From this failure Michalski defined his alternative: the Relationship Economy. "We're starting to see how mass consumer capitalism is bad for us and the earth. And at the same time, we're coming together in these alternative groups and communities, pretty much like we used to do a long time ago: but this time around it’s buyer's collectives, cooperatives, open-source communities and alternative currencies. People are coming together in many different ways, and they do this by designing organizations from trust. Wikipedia is an excellent example of this: anyone can change a page, without a penalty. If a user vandalizes the page someone else will come along and change it back."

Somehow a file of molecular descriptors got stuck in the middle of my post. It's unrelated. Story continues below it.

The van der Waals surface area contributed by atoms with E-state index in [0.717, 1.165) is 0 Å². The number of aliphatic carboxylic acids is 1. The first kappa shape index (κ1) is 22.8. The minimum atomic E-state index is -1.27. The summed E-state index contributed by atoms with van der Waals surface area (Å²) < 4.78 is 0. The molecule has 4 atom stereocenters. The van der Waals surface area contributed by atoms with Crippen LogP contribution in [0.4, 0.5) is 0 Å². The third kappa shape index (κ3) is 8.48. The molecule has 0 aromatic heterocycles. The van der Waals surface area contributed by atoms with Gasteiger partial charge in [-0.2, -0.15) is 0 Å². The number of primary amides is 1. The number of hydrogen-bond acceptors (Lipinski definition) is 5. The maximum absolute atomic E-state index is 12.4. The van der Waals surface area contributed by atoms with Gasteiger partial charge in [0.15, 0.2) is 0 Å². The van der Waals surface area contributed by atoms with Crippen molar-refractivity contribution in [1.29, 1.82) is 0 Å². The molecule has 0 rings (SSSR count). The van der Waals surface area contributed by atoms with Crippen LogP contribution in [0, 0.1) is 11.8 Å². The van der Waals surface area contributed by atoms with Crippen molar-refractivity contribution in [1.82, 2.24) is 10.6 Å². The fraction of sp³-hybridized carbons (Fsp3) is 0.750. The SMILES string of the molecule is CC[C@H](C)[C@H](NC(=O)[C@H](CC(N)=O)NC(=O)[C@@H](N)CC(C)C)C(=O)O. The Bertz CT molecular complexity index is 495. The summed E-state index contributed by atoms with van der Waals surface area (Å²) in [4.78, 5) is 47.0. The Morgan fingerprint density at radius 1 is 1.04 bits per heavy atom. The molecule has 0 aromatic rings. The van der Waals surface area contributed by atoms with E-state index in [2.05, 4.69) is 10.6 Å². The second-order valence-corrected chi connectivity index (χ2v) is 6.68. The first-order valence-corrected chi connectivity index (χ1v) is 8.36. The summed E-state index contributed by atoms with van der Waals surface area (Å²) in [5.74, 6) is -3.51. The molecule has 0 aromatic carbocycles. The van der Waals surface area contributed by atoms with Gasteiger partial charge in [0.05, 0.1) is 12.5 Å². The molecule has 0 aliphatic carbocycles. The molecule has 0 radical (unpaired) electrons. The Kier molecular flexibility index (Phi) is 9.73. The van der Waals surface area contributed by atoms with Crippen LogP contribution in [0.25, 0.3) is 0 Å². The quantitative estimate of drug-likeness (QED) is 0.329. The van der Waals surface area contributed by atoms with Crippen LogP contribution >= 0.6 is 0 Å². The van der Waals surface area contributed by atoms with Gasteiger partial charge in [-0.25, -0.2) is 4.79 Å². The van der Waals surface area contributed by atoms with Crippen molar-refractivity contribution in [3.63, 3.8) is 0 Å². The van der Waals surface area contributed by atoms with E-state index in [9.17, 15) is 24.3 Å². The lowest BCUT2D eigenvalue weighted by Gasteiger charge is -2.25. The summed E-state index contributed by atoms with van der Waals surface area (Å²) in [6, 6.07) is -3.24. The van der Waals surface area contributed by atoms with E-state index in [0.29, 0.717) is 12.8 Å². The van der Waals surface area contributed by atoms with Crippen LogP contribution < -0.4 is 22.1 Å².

Trust through vulnerability
Jerry firmly believes that trust is a business opportunity for companies. A great case of a company that seized this opportunity is the clothing brand Patagonia. "They for example have something on their website called the Footprint Chronicles”, explains Michalski. “For any product Patagonia sells, they will tell you how they sourced all the components. They even include trade-offs. They will mention that a certain blue dye is still toxic in the production process, but that they currently don't have a better alternative. It's a form of vulnerability through transparency that is fantastic. It creates a bond of trust with their customers."